Sunday, March 15, 2015

Second day of WPC16

This post covers Friday, which opened with an energetic presentation by Chris Crass, who told his own story of becoming a social justice activist, starting with his high school and community college years in Orange County. His story and his critique were encouraging and hopeful, and at the end, he was joined by a group of young people (Lost Voices) from Ferguson to speak and lead us in some of the chants they had led from the streets there.

Chris described being inspired by many past leaders, especially by courageous women, and he has very consciously worked to become feminist in his work as well as anti-racist and anti-oppression in all he does. He showed us this picture of Anne Braden (Louisville antiracist activist) and Ella Baker leaving the Highlander Center, perhaps in the 1950s. He described them as striding out to do their work after the reflective time at Highlander, while still in dialogue. It's a great image of alliance and community providing the strength for these two women's life-long work.

Another feminist scholar/activist who has inspired Chris is bell hooks - I didn't write down the specific book he cited, but I know her work is about working both with heart and critical consciousness. (I have been particularly attracted to her use of mindfulness as a key component of activism. She has written about how important it was for her to meet Thich Nhat Hahn in her early career; this dialogue with Pema Chodron something I enjoyed reading: "Cultivating Openness When Things Fall Apart.")

Chris suggests that we use a positive approach: focus on what we can do, rather than what we oppose. He said it is important to take steps that are right for where we are in our development, and learn from the experience, in doing social justice work. An insight from late in his presentation was about the need to create a counter-weight to the "gravitational pull" toward white supremacy/racism, by creating social supports that provide a pull toward liberation. That means that we need to build community.

I took a break for a bit to buy his book (Toward Collective Liberation) and sit by myself in the Quaker space until lunch, then participated in an action planning session with fellow Quakes from all over the country.

Some ideas from our Action Planning (which was held in the Quaker group): story telling (self and others); publish about the White Privilege Conference or anti-racist work in local press publications; discussion groups on classic anti-racist texts like The New Jim Crow or the June 2014 Atlantic article by Ta-Nehisi Coates, "The Case for Reparations"; learn from elders on the margins (don't reinvent the wheel - others have done this work for a long time); join in with interfaith dialogues; learn to listen deeply across difference; focus attention on local historical issues, like the Sand Creek massacre for the Boulder Meeting - as local history is not generally taught in schools; create affinity groups, which could be internet-based, to include people from different areas (like the group of us in attendance at this WPC).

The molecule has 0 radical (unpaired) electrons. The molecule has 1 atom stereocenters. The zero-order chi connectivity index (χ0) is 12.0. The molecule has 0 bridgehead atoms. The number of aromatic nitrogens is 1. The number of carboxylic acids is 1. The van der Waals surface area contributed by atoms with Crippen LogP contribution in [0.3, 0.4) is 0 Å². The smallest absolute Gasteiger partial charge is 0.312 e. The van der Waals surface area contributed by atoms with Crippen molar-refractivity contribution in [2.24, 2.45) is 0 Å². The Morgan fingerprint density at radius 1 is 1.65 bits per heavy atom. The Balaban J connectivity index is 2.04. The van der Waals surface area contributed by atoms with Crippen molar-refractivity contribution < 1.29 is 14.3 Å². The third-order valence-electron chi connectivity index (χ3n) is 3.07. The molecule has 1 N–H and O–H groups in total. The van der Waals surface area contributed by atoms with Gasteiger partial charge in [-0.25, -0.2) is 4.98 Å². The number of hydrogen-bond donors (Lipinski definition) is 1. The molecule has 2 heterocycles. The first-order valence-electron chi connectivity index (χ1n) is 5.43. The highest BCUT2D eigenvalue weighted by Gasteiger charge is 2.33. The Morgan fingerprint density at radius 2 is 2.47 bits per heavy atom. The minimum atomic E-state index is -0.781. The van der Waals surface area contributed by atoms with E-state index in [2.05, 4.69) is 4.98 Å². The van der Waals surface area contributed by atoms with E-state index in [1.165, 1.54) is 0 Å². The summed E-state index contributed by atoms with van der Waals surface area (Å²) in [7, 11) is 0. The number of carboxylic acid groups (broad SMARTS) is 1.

Next was the second keynote, with Gyasi Ross: "Native Rules of Racial Standing: Derrick Bell Revisited."

Gyasi summarized the invisible rules for legal standing for African Americans from a classic work, Faces At the Bottom of the Well: The Permanence of Racism. Then Gyasi presented a parallel case for the treatment of Native people in law, media, and society in general, which revealed even starker conditions, including the shocking lack of redress at a recent event where a group of Native children attending a sports event were racially harassed by some white hooligans, and only one individual was charged - and that was with disorderly conduct. The mainstream media didn't pay any attention to the event, which was traumatic in the extreme to these grade-school aged children.

A key point in this presentation was that Native people are frequently not asked to speak for themselves in the media, but have white people speak for them. He also pointed to the assumption that any Native person represents the views of the whole population. Native issues are not of interest to the media; violence against Native people by law enforcement doesn't create the outrage that Black Lives Matter represents; and crimes against Native people are disproportionately caused by non-Natives, compared to similar rates of violent crimes commited against people in other racial groups by those not of their group. These issues are invisible to the mainstream press, and even largely invisible in the social justice movement.

The day ended up with a celebratory dinner, where I was able to hear the story of how Demi and Diggett, friends from my Meeting, met as children and reconnected recently. We also had the presenter from Thursday's afternoon session, Pem Davidson Buck, and a couple of UU activists who had a lively conversation with Diggett about the UU.

Take aways? - the emphasis of the morning's keynote on intersectionality. I am getting a better sense of this concept, and especially how it is the legacy of Black feminists (womanists, in Alice Walker's term). My challenge is making connections between the ideas, my own experience, and work that's needed in the world. I'm not an organizer! I have been calling myself, somewhat disparagingly, an "armchair activist," and of course that includes reflection and writing. That is partly what I'm trying to do here, at least to get started.

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